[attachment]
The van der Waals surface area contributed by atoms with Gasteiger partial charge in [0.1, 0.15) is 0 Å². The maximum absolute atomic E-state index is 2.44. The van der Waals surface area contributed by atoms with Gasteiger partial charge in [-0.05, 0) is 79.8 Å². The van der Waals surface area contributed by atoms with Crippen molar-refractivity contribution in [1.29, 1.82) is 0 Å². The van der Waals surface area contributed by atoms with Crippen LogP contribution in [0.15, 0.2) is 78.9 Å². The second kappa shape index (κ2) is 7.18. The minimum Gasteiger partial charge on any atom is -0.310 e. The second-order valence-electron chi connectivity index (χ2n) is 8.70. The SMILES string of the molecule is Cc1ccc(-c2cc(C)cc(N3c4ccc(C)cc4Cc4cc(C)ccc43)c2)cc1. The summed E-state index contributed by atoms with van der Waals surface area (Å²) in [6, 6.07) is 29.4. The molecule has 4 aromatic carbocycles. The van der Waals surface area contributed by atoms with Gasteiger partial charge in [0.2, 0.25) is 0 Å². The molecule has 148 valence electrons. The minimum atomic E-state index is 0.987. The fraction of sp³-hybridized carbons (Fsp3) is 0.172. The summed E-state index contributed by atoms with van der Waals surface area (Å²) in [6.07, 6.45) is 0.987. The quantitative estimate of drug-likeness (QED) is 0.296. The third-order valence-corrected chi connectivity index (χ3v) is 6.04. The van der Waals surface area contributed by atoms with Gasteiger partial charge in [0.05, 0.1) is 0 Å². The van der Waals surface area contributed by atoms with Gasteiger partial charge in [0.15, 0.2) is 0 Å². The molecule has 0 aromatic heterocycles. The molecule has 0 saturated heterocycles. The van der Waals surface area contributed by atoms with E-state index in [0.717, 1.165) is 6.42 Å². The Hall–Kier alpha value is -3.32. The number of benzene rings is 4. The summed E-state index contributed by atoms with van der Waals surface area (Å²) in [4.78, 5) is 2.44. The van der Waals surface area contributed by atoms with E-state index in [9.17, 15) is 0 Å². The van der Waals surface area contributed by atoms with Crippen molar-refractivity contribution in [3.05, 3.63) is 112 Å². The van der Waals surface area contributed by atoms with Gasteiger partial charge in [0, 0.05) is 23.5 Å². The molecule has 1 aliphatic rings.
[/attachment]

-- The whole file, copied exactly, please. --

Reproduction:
The van der Waals surface area contributed by atoms with Gasteiger partial charge in [0.1, 0.15) is 0 Å². The maximum absolute atomic E-state index is 2.44. The van der Waals surface area contributed by atoms with Gasteiger partial charge in [-0.05, 0) is 79.8 Å². The van der Waals surface area contributed by atoms with Crippen molar-refractivity contribution in [1.29, 1.82) is 0 Å². The van der Waals surface area contributed by atoms with Crippen LogP contribution in [0.15, 0.2) is 78.9 Å². The second kappa shape index (κ2) is 7.18. The minimum Gasteiger partial charge on any atom is -0.310 e. The second-order valence-electron chi connectivity index (χ2n) is 8.70. The SMILES string of the molecule is Cc1ccc(-c2cc(C)cc(N3c4ccc(C)cc4Cc4cc(C)ccc43)c2)cc1. The summed E-state index contributed by atoms with van der Waals surface area (Å²) in [6, 6.07) is 29.4. The molecule has 4 aromatic carbocycles. The van der Waals surface area contributed by atoms with Gasteiger partial charge in [0.2, 0.25) is 0 Å². The molecule has 148 valence electrons. The minimum atomic E-state index is 0.987. The fraction of sp³-hybridized carbons (Fsp3) is 0.172. The summed E-state index contributed by atoms with van der Waals surface area (Å²) in [6.07, 6.45) is 0.987. The quantitative estimate of drug-likeness (QED) is 0.296. The third-order valence-corrected chi connectivity index (χ3v) is 6.04. The van der Waals surface area contributed by atoms with Gasteiger partial charge in [0.05, 0.1) is 0 Å². The van der Waals surface area contributed by atoms with Gasteiger partial charge in [0.15, 0.2) is 0 Å². The molecule has 0 aromatic heterocycles. The molecule has 0 saturated heterocycles. The van der Waals surface area contributed by atoms with E-state index in [0.717, 1.165) is 6.42 Å². The Hall–Kier alpha value is -3.32. The number of benzene rings is 4. The summed E-state index contributed by atoms with van der Waals surface area (Å²) in [4.78, 5) is 2.44. The van der Waals surface area contributed by atoms with E-state index in [9.17, 15) is 0 Å². The van der Waals surface area contributed by atoms with Crippen molar-refractivity contribution in [3.05, 3.63) is 112 Å². The van der Waals surface area contributed by atoms with Gasteiger partial charge in [0, 0.05) is 23.5 Å². The molecule has 1 aliphatic rings.